This tool can give financial advisors peace of mind upon an impending regulatory examination.
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Few developments cause higher levels of anxiety and concern among financial advisors than the notice of an impending regulatory examination. Whether it is a visit from the SEC, FINRA, or a parent broker-dealer, advisors are justifiably apprehensive regarding the adequacy of their internal compliance procedures and controls.
Any tool that can organize, systematize, and automate aspects of regulatory compliance is a welcome addition to an advisor's technology architecture. One suite of tools comes from Compliance11, a Chicago-based provider of compliance automation software that is embracing technology to simplify an advisor's compliance obligations.
Compliance11 is a Web-based application with four modules targeted to specific areas of compliance. Roughly 400 firms representing more than 100,000 users currently use the application. The Personal Trading module streamlines the supervision of employee trading activity by facilitating trade preclearance and transaction review. Affirmations and Disclosures helps consolidate the process of gathering employees' acknowledgement that they've read and agreed to abide by the company's policies and procedures.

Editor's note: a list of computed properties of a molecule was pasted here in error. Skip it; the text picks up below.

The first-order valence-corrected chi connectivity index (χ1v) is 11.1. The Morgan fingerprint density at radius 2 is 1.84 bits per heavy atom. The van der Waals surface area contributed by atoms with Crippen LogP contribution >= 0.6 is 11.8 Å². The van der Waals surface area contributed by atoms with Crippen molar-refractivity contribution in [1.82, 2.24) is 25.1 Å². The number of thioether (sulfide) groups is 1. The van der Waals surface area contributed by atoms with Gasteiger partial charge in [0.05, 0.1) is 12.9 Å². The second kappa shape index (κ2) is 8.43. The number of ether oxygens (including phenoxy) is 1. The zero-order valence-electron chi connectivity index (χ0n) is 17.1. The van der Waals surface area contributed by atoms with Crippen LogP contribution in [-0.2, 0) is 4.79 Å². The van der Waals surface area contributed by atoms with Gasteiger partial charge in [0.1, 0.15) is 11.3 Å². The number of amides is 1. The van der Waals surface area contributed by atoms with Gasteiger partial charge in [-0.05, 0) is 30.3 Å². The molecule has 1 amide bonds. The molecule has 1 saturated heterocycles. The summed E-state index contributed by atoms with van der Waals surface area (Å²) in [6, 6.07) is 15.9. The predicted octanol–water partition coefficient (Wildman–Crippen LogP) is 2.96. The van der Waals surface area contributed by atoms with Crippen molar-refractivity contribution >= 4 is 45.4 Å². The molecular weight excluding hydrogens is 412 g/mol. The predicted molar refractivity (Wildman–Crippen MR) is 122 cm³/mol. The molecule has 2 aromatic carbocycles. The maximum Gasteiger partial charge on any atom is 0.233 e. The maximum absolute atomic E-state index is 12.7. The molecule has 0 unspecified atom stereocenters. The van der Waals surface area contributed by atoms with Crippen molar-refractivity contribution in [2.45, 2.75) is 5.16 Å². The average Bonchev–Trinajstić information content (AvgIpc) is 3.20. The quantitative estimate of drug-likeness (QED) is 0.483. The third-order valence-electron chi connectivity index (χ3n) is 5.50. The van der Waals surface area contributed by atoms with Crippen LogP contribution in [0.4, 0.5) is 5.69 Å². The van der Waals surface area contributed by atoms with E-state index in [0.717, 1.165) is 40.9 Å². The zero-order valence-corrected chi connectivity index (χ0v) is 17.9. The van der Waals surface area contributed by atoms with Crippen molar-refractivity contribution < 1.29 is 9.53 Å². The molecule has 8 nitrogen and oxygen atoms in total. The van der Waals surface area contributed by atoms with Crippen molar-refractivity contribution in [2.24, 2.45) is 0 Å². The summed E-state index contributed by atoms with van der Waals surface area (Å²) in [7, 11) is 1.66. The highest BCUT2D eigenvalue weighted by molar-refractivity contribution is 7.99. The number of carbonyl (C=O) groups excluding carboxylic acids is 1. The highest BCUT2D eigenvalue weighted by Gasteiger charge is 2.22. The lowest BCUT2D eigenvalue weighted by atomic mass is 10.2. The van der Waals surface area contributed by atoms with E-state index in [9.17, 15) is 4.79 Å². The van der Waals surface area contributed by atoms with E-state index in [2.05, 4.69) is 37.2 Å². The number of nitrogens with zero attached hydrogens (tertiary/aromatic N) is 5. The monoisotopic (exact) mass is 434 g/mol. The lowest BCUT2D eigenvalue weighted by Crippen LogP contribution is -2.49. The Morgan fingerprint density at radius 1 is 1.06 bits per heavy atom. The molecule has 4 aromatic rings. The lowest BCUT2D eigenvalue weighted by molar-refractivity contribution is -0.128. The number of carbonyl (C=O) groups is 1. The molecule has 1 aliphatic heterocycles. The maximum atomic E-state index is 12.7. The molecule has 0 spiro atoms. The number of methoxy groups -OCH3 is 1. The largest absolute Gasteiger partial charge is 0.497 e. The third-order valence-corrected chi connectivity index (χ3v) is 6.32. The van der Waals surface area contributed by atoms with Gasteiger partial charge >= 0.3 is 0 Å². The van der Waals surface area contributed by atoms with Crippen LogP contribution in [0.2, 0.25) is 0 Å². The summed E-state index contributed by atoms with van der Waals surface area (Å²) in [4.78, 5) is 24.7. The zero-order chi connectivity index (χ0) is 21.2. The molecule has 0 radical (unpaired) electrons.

The Gifts, Entertainment, and Contributions module allows employees to log on to a user-friendly website to enter information about gifts, entertainment, and political contributions. Finally, Case Management provides a consolidated system to track required compliance activities, such as reviewing marketing and advertising materials, documenting client complaints, and preparing for upcoming regulatory filing deadlines.
In this month's column, I'll highlight the Personal Trading module, as its application of technology to compliance practices is best-positioned to save advisors considerable time and money.
Supervising employee trading activity can be tedious, time-consuming, and often dependent on manual, paper-based processes. Under Rule 204A-1 of the Investment Advisers Act of 1940, an investment advisor's code of ethics must require that all access persons submit reports of their personal securities transactions to the chief compliance officer on a quarterly basis. Reports of an access person's current securities holdings are required at least annually.
Typically, firms implement personal trading supervision in one of two ways. First, the firm can require all of its employees to move personal brokerage and retirement accounts to a specific custodian or broker-dealer. Doing so enables the firm to view transactions and holding information in employee accounts just as they do for clients of the firm. But forcing account transfers can cause dissatisfaction among employees as the move might result in higher transaction fees, restricted access to certain mutual fund families, or even generate realized capital gains for funds that must be sold prior to the transfer.